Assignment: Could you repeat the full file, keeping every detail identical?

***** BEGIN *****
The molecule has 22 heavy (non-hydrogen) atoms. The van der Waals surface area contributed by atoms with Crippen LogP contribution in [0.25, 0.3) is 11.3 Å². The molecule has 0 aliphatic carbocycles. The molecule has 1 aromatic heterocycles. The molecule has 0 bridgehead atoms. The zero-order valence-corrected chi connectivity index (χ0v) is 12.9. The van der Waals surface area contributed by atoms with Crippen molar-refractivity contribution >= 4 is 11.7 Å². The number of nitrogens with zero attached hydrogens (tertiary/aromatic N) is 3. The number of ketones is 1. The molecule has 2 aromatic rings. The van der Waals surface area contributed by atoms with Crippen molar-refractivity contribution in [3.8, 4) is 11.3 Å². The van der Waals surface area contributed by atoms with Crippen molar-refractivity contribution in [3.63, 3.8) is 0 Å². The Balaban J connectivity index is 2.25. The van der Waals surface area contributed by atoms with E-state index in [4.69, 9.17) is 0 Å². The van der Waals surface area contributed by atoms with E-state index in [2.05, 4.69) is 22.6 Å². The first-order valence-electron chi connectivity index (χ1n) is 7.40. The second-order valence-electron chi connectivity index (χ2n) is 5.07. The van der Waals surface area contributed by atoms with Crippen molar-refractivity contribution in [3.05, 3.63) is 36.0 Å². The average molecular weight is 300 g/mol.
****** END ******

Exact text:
The molecule has 22 heavy (non-hydrogen) atoms. The van der Waals surface area contributed by atoms with Crippen LogP contribution in [0.25, 0.3) is 11.3 Å². The molecule has 0 aliphatic carbocycles. The molecule has 1 aromatic heterocycles. The molecule has 0 bridgehead atoms. The zero-order valence-corrected chi connectivity index (χ0v) is 12.9. The van der Waals surface area contributed by atoms with Crippen molar-refractivity contribution >= 4 is 11.7 Å². The number of nitrogens with zero attached hydrogens (tertiary/aromatic N) is 3. The number of ketones is 1. The molecule has 2 aromatic rings. The van der Waals surface area contributed by atoms with Crippen molar-refractivity contribution in [3.8, 4) is 11.3 Å². The van der Waals surface area contributed by atoms with Crippen molar-refractivity contribution in [3.63, 3.8) is 0 Å². The Balaban J connectivity index is 2.25. The van der Waals surface area contributed by atoms with E-state index in [4.69, 9.17) is 0 Å². The van der Waals surface area contributed by atoms with E-state index in [2.05, 4.69) is 22.6 Å². The first-order valence-electron chi connectivity index (χ1n) is 7.40. The second-order valence-electron chi connectivity index (χ2n) is 5.07. The van der Waals surface area contributed by atoms with Crippen molar-refractivity contribution in [3.05, 3.63) is 36.0 Å². The average molecular weight is 300 g/mol.